Of the items in the telephone hardware, calculators and other consumer information items category, smartphones are the only items which are quality adjusted due to the rapid rate of technological advancements and improved quality to consumers. Note that the price collected for a smartphone is the entire cost of the phone, with any promotions or sales taken into account. Although consumers may purchase a cell phone at the same time they sign up for wireless service, only changes to the purchase price of the hardware are captured in this category. Wireless services are captured in the wireless telephone services category. If a smartphone is purchased at a wireless carrier, and the cost of the phone can be paid in monthly increments as part of the consumer's monthly service bill, the CPI still collects the price for the phone as if the consumer had bought it outright. Collecting the full transaction price of the phone each month assures uniformity of prices within the sample.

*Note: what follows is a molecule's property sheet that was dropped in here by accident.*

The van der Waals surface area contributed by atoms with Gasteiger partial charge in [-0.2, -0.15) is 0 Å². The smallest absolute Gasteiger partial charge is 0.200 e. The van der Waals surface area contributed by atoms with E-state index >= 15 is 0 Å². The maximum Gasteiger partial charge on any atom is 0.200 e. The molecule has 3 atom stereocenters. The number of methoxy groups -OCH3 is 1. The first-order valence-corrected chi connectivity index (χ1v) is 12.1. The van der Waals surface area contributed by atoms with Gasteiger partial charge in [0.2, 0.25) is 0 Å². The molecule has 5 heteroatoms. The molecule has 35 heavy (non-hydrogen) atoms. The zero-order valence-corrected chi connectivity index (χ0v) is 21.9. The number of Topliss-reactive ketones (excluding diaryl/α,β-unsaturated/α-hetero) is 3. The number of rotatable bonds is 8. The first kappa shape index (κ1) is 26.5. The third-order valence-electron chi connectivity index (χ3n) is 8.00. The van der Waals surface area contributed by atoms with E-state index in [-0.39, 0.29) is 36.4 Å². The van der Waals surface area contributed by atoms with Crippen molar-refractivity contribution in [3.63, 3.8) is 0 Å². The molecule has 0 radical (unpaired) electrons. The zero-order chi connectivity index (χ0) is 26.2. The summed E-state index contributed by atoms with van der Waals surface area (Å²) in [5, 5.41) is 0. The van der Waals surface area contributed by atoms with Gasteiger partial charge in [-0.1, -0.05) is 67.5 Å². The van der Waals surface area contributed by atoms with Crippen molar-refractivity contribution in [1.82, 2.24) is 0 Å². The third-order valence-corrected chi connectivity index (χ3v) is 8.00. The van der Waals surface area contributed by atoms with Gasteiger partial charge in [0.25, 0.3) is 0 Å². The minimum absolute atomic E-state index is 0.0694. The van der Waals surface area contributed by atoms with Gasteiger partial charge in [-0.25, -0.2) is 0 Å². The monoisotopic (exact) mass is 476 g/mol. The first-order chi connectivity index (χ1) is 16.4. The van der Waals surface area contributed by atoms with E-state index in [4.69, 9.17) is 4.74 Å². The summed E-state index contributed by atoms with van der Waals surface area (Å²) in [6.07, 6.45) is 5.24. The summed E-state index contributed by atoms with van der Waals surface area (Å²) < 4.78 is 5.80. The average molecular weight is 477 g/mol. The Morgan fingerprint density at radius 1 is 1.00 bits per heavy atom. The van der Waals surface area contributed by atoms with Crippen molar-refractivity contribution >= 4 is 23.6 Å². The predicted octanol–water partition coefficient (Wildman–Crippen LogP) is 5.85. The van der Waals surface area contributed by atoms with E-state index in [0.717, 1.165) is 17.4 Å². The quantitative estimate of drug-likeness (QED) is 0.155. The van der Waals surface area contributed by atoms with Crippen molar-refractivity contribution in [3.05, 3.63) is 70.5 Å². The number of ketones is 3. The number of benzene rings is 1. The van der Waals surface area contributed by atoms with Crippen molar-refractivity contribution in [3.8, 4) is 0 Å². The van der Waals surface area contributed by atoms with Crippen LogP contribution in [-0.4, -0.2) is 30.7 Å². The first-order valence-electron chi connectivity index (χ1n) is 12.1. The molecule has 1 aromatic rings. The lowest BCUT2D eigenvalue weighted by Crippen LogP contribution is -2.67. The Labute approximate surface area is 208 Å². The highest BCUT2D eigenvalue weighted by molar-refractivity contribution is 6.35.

If a replacement smartphone is different from its predecessor and the value of the difference in quality can be accurately estimated, a quality adjustment can be made to the previous item’s price to include the estimated value of the difference in quality. For example, CPI analysts have estimated the value of smartphone features such as screen resolution. So if a manufacturer provides a higher resolution screen to the latest model in their smartphone line, the CPI adds the value of additional resolution to the price of the predecessor item. Similarly, should the screen decrease in resolution, the value of the higher resolution would be subtracted from the predecessor’s price.